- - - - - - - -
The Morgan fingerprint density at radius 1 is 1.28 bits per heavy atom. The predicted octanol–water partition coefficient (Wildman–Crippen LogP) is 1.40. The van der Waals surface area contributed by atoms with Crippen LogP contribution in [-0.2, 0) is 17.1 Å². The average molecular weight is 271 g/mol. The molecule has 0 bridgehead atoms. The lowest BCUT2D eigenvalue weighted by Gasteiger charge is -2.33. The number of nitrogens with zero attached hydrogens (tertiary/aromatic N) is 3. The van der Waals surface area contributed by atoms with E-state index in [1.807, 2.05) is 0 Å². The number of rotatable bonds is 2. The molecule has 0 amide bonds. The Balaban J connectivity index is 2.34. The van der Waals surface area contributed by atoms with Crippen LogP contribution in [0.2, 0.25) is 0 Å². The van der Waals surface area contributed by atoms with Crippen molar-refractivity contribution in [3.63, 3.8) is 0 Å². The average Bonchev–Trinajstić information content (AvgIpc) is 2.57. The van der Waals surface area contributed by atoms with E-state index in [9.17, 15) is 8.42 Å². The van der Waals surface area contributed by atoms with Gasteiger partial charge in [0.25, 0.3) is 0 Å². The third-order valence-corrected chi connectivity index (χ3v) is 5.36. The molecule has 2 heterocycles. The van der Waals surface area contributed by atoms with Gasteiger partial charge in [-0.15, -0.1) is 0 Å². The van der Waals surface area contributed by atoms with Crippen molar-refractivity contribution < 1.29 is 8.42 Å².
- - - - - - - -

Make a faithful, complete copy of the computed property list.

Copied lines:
The Morgan fingerprint density at radius 1 is 1.28 bits per heavy atom. The predicted octanol–water partition coefficient (Wildman–Crippen LogP) is 1.40. The van der Waals surface area contributed by atoms with Crippen LogP contribution in [-0.2, 0) is 17.1 Å². The average molecular weight is 271 g/mol. The molecule has 0 bridgehead atoms. The lowest BCUT2D eigenvalue weighted by Gasteiger charge is -2.33. The number of nitrogens with zero attached hydrogens (tertiary/aromatic N) is 3. The van der Waals surface area contributed by atoms with E-state index in [1.807, 2.05) is 0 Å². The number of rotatable bonds is 2. The molecule has 0 amide bonds. The Balaban J connectivity index is 2.34. The van der Waals surface area contributed by atoms with Crippen LogP contribution in [0.2, 0.25) is 0 Å². The van der Waals surface area contributed by atoms with Crippen molar-refractivity contribution in [3.63, 3.8) is 0 Å². The average Bonchev–Trinajstić information content (AvgIpc) is 2.57. The van der Waals surface area contributed by atoms with E-state index in [9.17, 15) is 8.42 Å². The van der Waals surface area contributed by atoms with Gasteiger partial charge in [0.25, 0.3) is 0 Å². The third-order valence-corrected chi connectivity index (χ3v) is 5.36. The molecule has 2 heterocycles. The van der Waals surface area contributed by atoms with Gasteiger partial charge in [-0.15, -0.1) is 0 Å². The van der Waals surface area contributed by atoms with Crippen molar-refractivity contribution < 1.29 is 8.42 Å².